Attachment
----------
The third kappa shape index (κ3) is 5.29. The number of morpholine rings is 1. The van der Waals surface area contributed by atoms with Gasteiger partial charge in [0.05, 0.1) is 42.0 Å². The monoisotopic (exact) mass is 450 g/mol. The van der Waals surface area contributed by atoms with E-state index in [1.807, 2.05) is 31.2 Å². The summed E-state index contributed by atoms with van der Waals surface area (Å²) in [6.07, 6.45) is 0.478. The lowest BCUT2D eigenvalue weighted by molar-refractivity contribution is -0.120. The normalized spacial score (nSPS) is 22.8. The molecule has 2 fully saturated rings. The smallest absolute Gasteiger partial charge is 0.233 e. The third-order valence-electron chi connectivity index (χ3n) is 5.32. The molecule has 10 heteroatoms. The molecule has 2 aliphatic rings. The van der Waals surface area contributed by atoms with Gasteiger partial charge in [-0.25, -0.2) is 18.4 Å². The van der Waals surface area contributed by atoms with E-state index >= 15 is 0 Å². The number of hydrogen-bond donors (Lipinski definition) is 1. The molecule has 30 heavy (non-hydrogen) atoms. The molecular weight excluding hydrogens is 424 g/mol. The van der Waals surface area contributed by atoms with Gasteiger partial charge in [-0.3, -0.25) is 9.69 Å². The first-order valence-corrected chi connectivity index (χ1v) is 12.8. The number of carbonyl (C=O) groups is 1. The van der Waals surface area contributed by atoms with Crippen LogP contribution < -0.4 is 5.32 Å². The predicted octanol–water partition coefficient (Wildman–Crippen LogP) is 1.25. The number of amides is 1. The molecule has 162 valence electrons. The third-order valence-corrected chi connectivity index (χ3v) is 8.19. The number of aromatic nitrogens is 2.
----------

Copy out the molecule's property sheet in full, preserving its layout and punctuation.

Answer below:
The third kappa shape index (κ3) is 5.29. The number of morpholine rings is 1. The van der Waals surface area contributed by atoms with Gasteiger partial charge in [0.05, 0.1) is 42.0 Å². The monoisotopic (exact) mass is 450 g/mol. The van der Waals surface area contributed by atoms with E-state index in [1.807, 2.05) is 31.2 Å². The summed E-state index contributed by atoms with van der Waals surface area (Å²) in [6.07, 6.45) is 0.478. The lowest BCUT2D eigenvalue weighted by molar-refractivity contribution is -0.120. The normalized spacial score (nSPS) is 22.8. The molecule has 2 fully saturated rings. The smallest absolute Gasteiger partial charge is 0.233 e. The third-order valence-electron chi connectivity index (χ3n) is 5.32. The molecule has 10 heteroatoms. The molecule has 2 aliphatic rings. The van der Waals surface area contributed by atoms with Gasteiger partial charge in [-0.25, -0.2) is 18.4 Å². The van der Waals surface area contributed by atoms with E-state index >= 15 is 0 Å². The number of hydrogen-bond donors (Lipinski definition) is 1. The molecule has 30 heavy (non-hydrogen) atoms. The molecular weight excluding hydrogens is 424 g/mol. The van der Waals surface area contributed by atoms with Gasteiger partial charge in [-0.3, -0.25) is 9.69 Å². The first-order valence-corrected chi connectivity index (χ1v) is 12.8. The number of carbonyl (C=O) groups is 1. The van der Waals surface area contributed by atoms with Crippen LogP contribution < -0.4 is 5.32 Å². The predicted octanol–water partition coefficient (Wildman–Crippen LogP) is 1.25. The number of amides is 1. The molecule has 162 valence electrons. The third-order valence-corrected chi connectivity index (χ3v) is 8.19. The number of aromatic nitrogens is 2.